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Some file(file.dat)

#####Start####
sometext
sometext
From: email@address.net
some text
some text
####End#####

1

import re
for line in open('file.dat'):
    _mail=re.search(r"\w+@\w+\.\w{2,4}").group()
print(type(_mail))

Out: 'NoneType'

2

import re
for line in open('file.dat'):
    if(re.match(r"From:.*",line)):
        _mail=re.search(r"\w+@\w+\.\w{2,4}").group()
print _mail

Out: email@address.net

Explain me, please. Why can't I use first way?

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2  
Start by giving us the right code. re.search can't possibly work this way as it expects 2 arguments. –  e-satis Mar 6 '12 at 17:21

4 Answers 4

up vote 1 down vote accepted

Your first try will search the mail pattern in each line. The variable _mail will contain, at the end of the loop, the LAST result of re.search (well, the result of re.search on the last line in the file, to be more precise).

So your result will be overwritten.

If you want to use the first way, you have to add:

if _mail: break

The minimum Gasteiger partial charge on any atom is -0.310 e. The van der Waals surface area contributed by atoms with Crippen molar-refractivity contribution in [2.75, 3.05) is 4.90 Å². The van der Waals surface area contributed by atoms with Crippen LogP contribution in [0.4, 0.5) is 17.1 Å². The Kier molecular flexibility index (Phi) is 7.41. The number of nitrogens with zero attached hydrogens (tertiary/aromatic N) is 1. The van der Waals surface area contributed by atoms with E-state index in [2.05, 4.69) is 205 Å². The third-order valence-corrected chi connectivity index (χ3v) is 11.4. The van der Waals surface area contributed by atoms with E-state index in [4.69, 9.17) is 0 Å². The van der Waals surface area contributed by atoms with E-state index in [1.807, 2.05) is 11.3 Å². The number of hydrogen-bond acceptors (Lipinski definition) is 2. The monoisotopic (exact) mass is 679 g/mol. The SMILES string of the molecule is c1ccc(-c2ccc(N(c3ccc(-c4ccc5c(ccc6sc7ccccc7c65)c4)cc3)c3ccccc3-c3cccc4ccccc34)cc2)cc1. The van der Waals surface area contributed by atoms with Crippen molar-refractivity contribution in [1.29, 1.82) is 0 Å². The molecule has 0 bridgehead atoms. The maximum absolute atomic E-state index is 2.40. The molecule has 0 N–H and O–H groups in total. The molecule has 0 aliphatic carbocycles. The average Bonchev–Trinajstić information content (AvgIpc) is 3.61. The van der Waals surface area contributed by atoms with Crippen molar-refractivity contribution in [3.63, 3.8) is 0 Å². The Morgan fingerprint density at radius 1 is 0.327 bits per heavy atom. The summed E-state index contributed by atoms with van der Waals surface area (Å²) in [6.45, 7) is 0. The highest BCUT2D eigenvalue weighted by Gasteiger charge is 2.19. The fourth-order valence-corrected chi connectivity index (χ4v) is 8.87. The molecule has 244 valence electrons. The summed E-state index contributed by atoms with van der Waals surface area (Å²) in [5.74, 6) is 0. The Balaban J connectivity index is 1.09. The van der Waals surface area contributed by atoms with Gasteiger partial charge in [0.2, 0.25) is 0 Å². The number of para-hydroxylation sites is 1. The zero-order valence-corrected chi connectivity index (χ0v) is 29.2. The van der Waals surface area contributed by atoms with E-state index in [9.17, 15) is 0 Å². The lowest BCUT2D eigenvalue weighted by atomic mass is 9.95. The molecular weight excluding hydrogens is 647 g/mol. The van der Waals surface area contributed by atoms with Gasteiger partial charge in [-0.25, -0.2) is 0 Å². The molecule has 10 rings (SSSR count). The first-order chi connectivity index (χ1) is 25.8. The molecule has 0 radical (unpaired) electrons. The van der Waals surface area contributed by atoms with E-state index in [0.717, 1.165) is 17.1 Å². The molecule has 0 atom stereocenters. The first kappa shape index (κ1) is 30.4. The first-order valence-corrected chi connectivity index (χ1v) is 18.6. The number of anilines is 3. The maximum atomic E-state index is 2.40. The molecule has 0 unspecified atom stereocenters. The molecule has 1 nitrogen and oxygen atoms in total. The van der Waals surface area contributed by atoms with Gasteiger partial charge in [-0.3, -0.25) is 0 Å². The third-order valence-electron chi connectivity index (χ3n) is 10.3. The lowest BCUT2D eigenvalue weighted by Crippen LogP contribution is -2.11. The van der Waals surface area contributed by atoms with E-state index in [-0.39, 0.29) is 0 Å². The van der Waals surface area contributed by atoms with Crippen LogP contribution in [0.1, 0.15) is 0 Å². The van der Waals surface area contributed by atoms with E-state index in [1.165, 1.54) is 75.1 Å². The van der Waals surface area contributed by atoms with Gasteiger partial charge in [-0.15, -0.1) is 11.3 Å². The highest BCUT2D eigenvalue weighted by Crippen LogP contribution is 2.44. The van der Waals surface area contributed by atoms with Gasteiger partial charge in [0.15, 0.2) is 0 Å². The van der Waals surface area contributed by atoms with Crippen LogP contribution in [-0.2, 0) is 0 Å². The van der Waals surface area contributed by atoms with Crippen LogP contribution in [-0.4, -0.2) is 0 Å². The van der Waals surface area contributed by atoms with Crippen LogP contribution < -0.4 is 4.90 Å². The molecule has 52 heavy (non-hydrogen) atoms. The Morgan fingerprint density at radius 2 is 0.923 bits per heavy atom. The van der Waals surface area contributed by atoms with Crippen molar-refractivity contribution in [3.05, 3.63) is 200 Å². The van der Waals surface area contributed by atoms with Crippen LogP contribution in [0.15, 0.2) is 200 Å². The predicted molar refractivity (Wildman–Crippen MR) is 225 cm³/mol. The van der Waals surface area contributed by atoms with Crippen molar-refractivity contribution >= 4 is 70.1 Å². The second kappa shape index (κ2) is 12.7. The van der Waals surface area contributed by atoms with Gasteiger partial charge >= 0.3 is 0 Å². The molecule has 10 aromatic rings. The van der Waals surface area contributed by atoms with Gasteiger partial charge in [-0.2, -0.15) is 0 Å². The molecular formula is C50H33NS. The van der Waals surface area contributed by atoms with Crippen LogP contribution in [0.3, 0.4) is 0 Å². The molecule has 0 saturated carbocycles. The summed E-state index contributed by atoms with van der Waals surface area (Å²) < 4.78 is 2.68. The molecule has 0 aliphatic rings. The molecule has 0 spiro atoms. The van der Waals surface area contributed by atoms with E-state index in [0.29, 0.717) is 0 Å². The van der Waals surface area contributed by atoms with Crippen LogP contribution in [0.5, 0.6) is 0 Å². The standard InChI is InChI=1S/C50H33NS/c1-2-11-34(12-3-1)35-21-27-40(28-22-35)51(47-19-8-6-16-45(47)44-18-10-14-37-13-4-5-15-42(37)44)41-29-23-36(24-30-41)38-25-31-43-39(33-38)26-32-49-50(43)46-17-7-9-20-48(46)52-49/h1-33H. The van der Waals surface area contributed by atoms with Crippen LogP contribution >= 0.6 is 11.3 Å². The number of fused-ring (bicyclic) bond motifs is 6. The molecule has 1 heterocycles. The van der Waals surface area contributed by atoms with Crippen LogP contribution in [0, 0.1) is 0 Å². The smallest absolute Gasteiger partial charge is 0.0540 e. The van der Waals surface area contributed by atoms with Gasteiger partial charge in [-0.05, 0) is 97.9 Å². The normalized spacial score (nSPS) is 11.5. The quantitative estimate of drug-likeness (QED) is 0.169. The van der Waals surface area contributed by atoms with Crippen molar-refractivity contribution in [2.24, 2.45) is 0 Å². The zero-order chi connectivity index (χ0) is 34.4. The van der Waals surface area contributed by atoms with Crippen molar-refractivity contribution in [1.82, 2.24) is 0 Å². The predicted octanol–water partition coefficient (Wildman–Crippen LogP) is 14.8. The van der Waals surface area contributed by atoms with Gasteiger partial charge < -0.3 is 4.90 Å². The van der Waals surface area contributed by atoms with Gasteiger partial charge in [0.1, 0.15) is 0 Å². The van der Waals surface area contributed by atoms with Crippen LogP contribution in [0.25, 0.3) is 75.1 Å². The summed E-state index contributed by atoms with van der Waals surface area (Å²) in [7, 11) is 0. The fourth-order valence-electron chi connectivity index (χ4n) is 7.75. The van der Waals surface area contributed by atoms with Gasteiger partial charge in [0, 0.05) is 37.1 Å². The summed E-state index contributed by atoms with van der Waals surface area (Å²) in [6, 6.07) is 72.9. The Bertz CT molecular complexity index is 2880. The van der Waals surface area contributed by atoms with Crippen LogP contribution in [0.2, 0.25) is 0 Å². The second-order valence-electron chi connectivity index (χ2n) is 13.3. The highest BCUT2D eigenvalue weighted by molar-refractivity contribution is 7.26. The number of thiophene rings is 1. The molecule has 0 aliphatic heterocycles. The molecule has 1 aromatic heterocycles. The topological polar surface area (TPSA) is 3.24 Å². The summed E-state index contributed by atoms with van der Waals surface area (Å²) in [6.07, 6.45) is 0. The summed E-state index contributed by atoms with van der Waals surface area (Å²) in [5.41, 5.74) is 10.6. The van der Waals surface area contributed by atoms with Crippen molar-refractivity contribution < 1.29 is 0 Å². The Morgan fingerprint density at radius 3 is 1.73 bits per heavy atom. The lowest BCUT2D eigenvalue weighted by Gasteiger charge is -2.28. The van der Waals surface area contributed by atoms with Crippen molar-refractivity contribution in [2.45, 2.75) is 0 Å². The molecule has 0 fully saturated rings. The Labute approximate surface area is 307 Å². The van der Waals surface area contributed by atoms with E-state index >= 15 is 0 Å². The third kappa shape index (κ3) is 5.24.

To end the loop

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Because in the first case you are checking each line for the pattern. You successfully get it when you are at the "From:" line but your loop continues and does a match for the next line and overrides your _mail object with None as the pattern doesn't match on the next line.

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The first snippet overwrites _mail, regardless of which line you're matching against. As a result, you only see the regex applied to the last line of your input, which does not return any results (hence the None). The second only matches against the From line, which is probably what you want to happen. You could also use .startswith('From:') there instead.

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On the line sometext, your regex fails. That means that you don't get a match object but None as the result of re.search(). If you then try to call the .group() method, it fails (because None doesn't have one, of course). So you should have got an AttributError (but your code is syntactically invalid anyway, so it shouldn't have run at all.

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